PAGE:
Course Details - Farmer Agency for Rural Economies

Backgrounds

Family farms constitute the majority of the world’s small and medium enterprises. Ninety percent of all farms worldwide are family farms, mostly smallholders. These 500 million family farms represent one third of the world population, and provide 80% of the world’s food. Family farms are and will remain crucial for food availability and nutrition security. Family farms are small enterprises and make up the largest part of the private sector. However, the habit to treat farmers as target groups or beneficiaries of development programs is persistent. Government, company and donor efforts to listen to, and learn from farmers are still limited. As a result, farmers are still only partially involved in the design and implementation of rural development programmes.

Farmer agency for rural economies

This course approaches farmers as entrepreneurs and their organisations as key actors for development (farmer agency). Local agro-economic development is taken as a team sport, which requires farmers’ collaboration with a range of private and public sector actors. The central question of the course is how farmers can improve their income and well-being through effective collective action of their organisations and improved relations with other stakeholders. The general objective of the course is to provide new insights, practical tools and options for farmer-inclusive agro-economic development, aiming at enhancing farmer benefits in terms of food, income and trade. 

Course programme - main orientations

The purpose of the course sessions is to equip you to become a change facilitator in your country and organisation for farmer inclusive agri-business development. The course has two main orientations:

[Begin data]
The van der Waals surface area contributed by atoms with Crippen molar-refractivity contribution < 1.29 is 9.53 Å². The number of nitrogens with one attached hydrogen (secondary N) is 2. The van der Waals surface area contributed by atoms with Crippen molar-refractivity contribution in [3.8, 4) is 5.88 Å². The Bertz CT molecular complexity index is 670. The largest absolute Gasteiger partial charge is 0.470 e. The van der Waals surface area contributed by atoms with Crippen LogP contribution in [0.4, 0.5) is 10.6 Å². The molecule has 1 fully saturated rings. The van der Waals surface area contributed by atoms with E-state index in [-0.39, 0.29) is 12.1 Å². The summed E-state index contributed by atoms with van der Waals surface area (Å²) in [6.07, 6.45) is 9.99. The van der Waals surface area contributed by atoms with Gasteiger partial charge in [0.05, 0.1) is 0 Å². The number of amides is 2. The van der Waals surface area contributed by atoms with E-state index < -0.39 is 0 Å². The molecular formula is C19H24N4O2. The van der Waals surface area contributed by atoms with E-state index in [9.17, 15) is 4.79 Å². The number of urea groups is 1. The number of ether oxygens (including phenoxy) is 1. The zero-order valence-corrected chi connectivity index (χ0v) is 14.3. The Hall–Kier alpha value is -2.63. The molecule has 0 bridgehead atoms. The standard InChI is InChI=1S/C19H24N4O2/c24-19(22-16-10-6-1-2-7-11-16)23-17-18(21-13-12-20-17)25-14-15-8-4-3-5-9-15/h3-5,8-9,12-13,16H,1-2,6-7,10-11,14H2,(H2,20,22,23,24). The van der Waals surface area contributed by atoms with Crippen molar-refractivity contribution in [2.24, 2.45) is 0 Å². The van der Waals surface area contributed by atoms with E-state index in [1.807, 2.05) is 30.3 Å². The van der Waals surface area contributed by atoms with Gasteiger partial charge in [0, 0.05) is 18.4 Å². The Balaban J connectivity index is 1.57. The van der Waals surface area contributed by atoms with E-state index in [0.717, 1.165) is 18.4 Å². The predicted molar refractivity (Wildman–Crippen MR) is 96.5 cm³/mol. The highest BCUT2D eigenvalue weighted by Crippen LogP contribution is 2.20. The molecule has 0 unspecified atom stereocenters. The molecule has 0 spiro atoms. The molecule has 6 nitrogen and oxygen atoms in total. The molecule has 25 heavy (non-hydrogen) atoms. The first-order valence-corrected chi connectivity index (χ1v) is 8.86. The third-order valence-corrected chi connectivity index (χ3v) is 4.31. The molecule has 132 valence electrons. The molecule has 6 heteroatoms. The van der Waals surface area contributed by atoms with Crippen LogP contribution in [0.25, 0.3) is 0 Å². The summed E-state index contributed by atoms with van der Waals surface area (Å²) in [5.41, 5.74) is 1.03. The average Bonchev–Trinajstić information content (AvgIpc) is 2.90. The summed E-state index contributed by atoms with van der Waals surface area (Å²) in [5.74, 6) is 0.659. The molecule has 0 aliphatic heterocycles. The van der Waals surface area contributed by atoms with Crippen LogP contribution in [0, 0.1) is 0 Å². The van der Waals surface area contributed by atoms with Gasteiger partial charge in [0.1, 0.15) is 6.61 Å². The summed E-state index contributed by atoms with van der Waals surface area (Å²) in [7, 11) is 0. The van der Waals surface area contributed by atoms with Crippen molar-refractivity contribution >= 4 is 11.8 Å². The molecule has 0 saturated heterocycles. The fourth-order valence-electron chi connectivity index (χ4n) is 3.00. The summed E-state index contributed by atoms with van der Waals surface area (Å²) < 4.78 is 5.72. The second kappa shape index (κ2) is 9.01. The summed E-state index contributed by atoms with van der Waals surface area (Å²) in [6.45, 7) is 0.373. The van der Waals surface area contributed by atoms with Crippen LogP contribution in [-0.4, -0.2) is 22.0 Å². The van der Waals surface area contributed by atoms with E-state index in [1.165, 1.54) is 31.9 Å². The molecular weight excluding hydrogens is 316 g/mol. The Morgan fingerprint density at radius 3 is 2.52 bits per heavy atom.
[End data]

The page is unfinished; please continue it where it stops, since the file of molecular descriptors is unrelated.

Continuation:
• Analysis for farmer inclusion: The course provides the opportunity to examine and practice approaches and tools related to farmer entrepreneurship, governance and management of farmers’ organisations, value chain analysis and development, market system stakeholder collaboration and the policy environment. The approaches and tools aim to explore and enhance farmers’ involvement in the design, implementation and adaptation of rural development programmes.
  • Farmer action: The course explores six complementary areas for farmers’ collective action: (1) Agro-inputs; (2) Agricultural practices (3) Agri-finance; (4) Post-harvest value addition; (5) Market relations and sales and (6) Policy and business environment. It is emphasised that, to bring about effective change and to develop their business, farmers have to collaborate with different actors in these areas.

Interactive learning

The course is highly interactive and action-oriented. Participants have the opportunity to learn from the international experience of the trainers and to learn from each other. They will often have to relate course topics to their work situation and work on their ‘farmer business cases’ to enhance their learning during the training. The variety of training methods (pre-course assignments, lectures and discussion, group work, case studies, tool exercises, brainstorming, visits to Dutch farmers, their organisations and cooperative businesses, …) accommodate different learning styles and secure the exchange of knowledge and experiences.

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